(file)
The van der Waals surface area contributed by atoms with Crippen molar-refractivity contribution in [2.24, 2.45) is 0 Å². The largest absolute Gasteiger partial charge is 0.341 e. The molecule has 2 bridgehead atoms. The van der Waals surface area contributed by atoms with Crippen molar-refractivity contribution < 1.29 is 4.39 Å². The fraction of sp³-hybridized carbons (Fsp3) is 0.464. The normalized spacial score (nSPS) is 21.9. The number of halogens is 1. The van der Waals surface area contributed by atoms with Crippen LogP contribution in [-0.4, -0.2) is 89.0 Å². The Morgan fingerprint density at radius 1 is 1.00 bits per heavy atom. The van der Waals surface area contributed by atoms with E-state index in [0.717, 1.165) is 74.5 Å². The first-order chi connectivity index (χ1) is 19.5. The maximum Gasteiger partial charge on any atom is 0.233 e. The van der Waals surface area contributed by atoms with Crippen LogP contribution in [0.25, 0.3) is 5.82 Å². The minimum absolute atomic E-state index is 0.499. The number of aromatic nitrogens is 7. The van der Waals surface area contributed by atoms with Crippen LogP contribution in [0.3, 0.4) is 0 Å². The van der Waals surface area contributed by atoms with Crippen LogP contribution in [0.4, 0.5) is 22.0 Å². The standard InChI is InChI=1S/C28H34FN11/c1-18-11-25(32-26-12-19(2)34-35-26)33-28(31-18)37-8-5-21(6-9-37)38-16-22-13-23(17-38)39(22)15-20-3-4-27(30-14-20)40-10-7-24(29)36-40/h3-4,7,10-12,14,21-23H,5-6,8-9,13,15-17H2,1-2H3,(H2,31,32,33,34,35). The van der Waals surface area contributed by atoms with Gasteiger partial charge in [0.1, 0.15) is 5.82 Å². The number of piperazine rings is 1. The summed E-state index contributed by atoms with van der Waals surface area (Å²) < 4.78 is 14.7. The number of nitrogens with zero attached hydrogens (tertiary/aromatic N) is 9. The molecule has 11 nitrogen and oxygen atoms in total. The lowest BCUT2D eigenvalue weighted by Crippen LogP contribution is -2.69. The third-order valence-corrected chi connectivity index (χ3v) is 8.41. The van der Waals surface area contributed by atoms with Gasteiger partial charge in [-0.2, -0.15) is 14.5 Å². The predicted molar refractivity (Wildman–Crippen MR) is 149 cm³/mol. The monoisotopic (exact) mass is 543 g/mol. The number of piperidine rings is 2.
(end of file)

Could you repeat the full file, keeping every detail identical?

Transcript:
The van der Waals surface area contributed by atoms with Crippen molar-refractivity contribution in [2.24, 2.45) is 0 Å². The largest absolute Gasteiger partial charge is 0.341 e. The molecule has 2 bridgehead atoms. The van der Waals surface area contributed by atoms with Crippen molar-refractivity contribution < 1.29 is 4.39 Å². The fraction of sp³-hybridized carbons (Fsp3) is 0.464. The normalized spacial score (nSPS) is 21.9. The number of halogens is 1. The van der Waals surface area contributed by atoms with Crippen LogP contribution in [-0.4, -0.2) is 89.0 Å². The Morgan fingerprint density at radius 1 is 1.00 bits per heavy atom. The van der Waals surface area contributed by atoms with E-state index in [0.717, 1.165) is 74.5 Å². The first-order chi connectivity index (χ1) is 19.5. The maximum Gasteiger partial charge on any atom is 0.233 e. The van der Waals surface area contributed by atoms with Crippen LogP contribution in [0.25, 0.3) is 5.82 Å². The minimum absolute atomic E-state index is 0.499. The number of aromatic nitrogens is 7. The van der Waals surface area contributed by atoms with Crippen LogP contribution in [0.3, 0.4) is 0 Å². The van der Waals surface area contributed by atoms with Crippen LogP contribution in [0.4, 0.5) is 22.0 Å². The standard InChI is InChI=1S/C28H34FN11/c1-18-11-25(32-26-12-19(2)34-35-26)33-28(31-18)37-8-5-21(6-9-37)38-16-22-13-23(17-38)39(22)15-20-3-4-27(30-14-20)40-10-7-24(29)36-40/h3-4,7,10-12,14,21-23H,5-6,8-9,13,15-17H2,1-2H3,(H2,31,32,33,34,35). The van der Waals surface area contributed by atoms with Gasteiger partial charge in [0.1, 0.15) is 5.82 Å². The number of piperazine rings is 1. The summed E-state index contributed by atoms with van der Waals surface area (Å²) < 4.78 is 14.7. The number of nitrogens with zero attached hydrogens (tertiary/aromatic N) is 9. The molecule has 11 nitrogen and oxygen atoms in total. The lowest BCUT2D eigenvalue weighted by Crippen LogP contribution is -2.69. The third-order valence-corrected chi connectivity index (χ3v) is 8.41. The van der Waals surface area contributed by atoms with Gasteiger partial charge in [-0.2, -0.15) is 14.5 Å². The predicted molar refractivity (Wildman–Crippen MR) is 149 cm³/mol. The monoisotopic (exact) mass is 543 g/mol. The number of piperidine rings is 2.